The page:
Updated: Oct 19, 2021
We all struggle with tight hips, whether that is from a lifestyle dominated by sitting for long periods of time or from a heavy day or week in the gym.
When doing the movements below, you can implement tools such as contract - relax ( building tension actively in the whole body or specific area for 5-10 seconds then relaxing with the intention of finding more space for 10-30 seconds repetitively) along with breath work (focus on nasal breathing and use your exhales to find more space activating a parasympathetic response).
We always want to have some form of intention when stretching, it's not as simple as putting yourself in a position and waiting for the magic to happen. There are four types of flexibility including, Active dynamic, active static, passive dynamic and passive static. Active means we are using strength or muscle contraction to be in a position or whilst moving, where as passive means we are not using strength or contraction to be in a position. These movements below primarily focus on static active & static passive but you will also find dynamic active work here too. Dynamic means there is movement at the joint or joints and static means there is not. Take my coaching points in to consideration so you can get the most from each hip opener.
1️⃣ Saddle Stretch
Use a support such as a med ball. Tuck your bum under and press your hips up. Over time you can work your body closer to the ground but you must maintain an active posterior chain. A great way to open up the hips into extension and release tight quads.
2️⃣ Active Kneeling Lunge & Lizard lunge
Start in a half-kneeling lunge position. Tuck your bum under and press your hip forward at the same time as pulling your front heel back towards you (without it moving). You can stay here or work your way down into a deep lizard lunge with or without the back knee on the floor. Blocks can be a great assist here if you cannot reach the floor or want to bridge the gap from hands to forearms down inside the leg.
3️⃣ Elevated Pancake
First, you must learn to hip hinge. You can practice this standing in a wide leg position, then move to a box, a Yoga and finally the floor (Do not rush this process). Spend a couple of minutes in this wide leg position aiming to find some range. Contract the quads to help the hamstrings relax more and use your hip flexor strength to pull yourself in to it. Once you have done so, move in and out with some good mornings, aiming for around 3 sets of 10-20 reps and a 3-5 second pause in the end range of each rep.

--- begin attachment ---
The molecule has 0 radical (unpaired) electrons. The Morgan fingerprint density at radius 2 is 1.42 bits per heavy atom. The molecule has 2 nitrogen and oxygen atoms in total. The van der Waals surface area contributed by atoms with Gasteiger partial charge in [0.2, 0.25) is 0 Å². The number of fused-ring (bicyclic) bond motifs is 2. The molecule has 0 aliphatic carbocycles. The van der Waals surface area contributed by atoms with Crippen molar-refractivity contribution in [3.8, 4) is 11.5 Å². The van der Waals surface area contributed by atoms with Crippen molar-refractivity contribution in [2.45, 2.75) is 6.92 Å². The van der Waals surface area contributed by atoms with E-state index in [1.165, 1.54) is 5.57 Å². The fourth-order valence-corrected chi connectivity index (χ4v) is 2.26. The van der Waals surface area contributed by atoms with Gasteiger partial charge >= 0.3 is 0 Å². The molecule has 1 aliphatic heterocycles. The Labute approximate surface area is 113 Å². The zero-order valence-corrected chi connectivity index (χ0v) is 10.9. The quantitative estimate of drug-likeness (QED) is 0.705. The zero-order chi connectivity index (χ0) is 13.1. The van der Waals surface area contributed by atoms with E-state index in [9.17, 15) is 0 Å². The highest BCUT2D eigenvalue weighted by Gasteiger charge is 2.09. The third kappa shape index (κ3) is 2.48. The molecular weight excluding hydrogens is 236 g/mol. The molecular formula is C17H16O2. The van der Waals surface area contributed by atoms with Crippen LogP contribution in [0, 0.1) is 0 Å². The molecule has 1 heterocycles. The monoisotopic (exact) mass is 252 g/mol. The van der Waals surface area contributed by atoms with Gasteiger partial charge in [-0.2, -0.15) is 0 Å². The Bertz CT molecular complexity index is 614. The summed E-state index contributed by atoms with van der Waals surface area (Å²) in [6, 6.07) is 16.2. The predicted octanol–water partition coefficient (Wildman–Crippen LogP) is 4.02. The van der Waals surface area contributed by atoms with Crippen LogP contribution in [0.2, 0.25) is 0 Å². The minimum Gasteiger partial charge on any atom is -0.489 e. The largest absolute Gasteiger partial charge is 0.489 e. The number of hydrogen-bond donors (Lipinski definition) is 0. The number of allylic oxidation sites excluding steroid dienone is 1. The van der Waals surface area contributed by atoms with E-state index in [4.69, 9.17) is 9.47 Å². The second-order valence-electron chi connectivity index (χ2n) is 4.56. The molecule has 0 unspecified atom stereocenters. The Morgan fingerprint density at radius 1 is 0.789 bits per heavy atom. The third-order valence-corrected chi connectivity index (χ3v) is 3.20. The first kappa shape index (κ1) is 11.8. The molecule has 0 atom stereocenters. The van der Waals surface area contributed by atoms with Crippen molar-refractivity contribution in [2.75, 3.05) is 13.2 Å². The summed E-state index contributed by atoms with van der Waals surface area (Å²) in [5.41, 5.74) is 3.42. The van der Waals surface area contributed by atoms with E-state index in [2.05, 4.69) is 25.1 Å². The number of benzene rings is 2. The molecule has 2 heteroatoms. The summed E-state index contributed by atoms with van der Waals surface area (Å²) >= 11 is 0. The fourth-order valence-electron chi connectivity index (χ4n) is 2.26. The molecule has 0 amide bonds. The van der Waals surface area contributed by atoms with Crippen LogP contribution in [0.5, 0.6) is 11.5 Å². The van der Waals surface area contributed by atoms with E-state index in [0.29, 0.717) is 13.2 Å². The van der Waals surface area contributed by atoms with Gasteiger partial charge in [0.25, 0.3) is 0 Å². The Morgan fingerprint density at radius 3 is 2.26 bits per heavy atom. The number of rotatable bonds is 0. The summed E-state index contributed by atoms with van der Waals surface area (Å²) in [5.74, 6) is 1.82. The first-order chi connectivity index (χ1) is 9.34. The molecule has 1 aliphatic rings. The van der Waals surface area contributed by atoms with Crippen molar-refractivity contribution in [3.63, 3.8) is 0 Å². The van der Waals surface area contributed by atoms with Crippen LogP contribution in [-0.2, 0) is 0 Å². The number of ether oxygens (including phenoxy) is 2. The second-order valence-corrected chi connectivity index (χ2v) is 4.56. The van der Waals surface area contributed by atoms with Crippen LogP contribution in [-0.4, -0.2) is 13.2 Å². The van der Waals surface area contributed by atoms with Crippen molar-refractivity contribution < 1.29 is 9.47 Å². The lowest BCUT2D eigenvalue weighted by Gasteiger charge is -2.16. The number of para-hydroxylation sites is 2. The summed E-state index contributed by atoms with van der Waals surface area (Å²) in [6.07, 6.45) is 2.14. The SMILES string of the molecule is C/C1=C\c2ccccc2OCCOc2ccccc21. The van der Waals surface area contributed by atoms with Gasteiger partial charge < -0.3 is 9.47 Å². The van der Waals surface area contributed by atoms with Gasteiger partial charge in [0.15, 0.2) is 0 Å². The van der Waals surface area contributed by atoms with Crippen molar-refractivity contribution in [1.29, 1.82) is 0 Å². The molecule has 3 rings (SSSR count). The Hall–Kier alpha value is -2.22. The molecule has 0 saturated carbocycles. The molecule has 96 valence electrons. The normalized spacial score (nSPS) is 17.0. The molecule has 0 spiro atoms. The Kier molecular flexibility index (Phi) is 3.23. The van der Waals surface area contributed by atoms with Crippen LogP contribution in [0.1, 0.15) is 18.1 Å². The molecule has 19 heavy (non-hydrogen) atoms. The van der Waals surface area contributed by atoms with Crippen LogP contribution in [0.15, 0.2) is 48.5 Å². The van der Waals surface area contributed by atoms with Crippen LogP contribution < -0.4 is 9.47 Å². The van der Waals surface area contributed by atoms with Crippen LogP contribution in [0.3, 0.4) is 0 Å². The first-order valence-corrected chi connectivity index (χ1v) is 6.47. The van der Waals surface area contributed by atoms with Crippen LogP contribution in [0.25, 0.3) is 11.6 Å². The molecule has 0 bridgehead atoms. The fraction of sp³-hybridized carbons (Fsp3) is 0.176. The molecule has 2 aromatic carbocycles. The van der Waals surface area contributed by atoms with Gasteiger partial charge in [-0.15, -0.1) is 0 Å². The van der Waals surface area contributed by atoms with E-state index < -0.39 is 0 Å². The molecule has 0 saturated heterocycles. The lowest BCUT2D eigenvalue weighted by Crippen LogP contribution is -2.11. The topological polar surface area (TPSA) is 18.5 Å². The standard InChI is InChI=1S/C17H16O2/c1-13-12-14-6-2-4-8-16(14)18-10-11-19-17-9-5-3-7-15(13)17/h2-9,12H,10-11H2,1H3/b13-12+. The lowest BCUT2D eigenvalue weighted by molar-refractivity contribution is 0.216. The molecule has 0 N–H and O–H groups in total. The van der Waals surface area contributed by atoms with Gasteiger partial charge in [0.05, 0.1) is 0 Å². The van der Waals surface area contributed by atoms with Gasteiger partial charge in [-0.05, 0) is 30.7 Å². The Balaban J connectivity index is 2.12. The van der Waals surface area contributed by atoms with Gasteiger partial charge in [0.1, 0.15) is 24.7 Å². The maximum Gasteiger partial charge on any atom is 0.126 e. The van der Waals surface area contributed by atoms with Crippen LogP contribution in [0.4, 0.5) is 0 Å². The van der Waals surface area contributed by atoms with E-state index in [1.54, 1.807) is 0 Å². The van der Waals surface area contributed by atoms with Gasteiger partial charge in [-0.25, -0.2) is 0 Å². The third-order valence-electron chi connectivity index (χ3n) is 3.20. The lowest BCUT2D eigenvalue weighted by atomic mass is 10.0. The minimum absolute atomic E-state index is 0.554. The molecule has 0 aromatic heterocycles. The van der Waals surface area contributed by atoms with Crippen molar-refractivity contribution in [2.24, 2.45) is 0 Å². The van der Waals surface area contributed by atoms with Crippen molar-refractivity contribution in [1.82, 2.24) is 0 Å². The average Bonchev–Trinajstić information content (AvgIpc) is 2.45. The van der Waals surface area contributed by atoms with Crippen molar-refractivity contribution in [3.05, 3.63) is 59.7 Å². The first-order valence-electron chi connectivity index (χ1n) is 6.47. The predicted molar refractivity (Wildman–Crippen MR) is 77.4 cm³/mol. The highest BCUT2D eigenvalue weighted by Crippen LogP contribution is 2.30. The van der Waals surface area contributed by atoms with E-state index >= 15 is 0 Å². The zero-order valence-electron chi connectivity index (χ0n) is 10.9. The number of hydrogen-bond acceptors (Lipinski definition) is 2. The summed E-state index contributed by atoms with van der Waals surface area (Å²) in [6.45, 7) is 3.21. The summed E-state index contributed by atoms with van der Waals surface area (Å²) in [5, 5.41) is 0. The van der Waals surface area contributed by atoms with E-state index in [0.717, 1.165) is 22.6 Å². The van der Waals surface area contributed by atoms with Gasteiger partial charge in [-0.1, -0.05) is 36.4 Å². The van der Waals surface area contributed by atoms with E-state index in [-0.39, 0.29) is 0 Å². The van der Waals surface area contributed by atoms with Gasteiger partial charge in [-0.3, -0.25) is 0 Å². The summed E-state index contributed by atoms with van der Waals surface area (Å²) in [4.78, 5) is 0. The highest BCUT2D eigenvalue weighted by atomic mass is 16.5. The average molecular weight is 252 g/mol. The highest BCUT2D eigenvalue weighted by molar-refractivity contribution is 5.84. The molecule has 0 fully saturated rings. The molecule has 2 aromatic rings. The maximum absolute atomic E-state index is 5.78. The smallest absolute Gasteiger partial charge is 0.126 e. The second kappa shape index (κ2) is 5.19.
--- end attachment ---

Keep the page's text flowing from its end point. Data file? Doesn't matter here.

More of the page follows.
4️⃣ Frog & Single-Leg Frog Stretch
You can place cushions, ab mats, or roll up the edges of your mat to make it softer for your knees. Try the full frog as well as the single-leg variation to work more into the adductors or even add in hip axial rotations. You can also try squeezing your legs in to the ground like you are trying to scissor them shut and feel the inner thighs fire up. Hold this for 5-10 seconds followed by relaxing in to a deeper range if possible. Make sure your knees are inline with your hips and the inner edges of your feet are on the ground in line with your knees. Avoid overly tilting your pelvis forward, instead draw the lower ribs in and down.
5️⃣ Elevated Active Pigeon & Good Mornings
Work to actively engaging the front hip by pressing it down into the platform. Spend a couple of minutes each side to find some range first followed by some good mornings. Hinge at your hips and move in and out, pressing the front hip down each time you come back up. Over time you can lower the platform until you only need a yoga block or are able to do pigeon on the floor.
Complete 2 minutes per side followed by 3 sets of 10-20 good mornings. When performing the good mornings, think about pushing your bum/ hips back as you draw your belly button towards the front leg without rounding your spine.
If you get any knee pain you must stop immediately.
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I hope you found this useful for a hip recovery day. Feel free to leave comments and questions or share this with anyone you know it might help.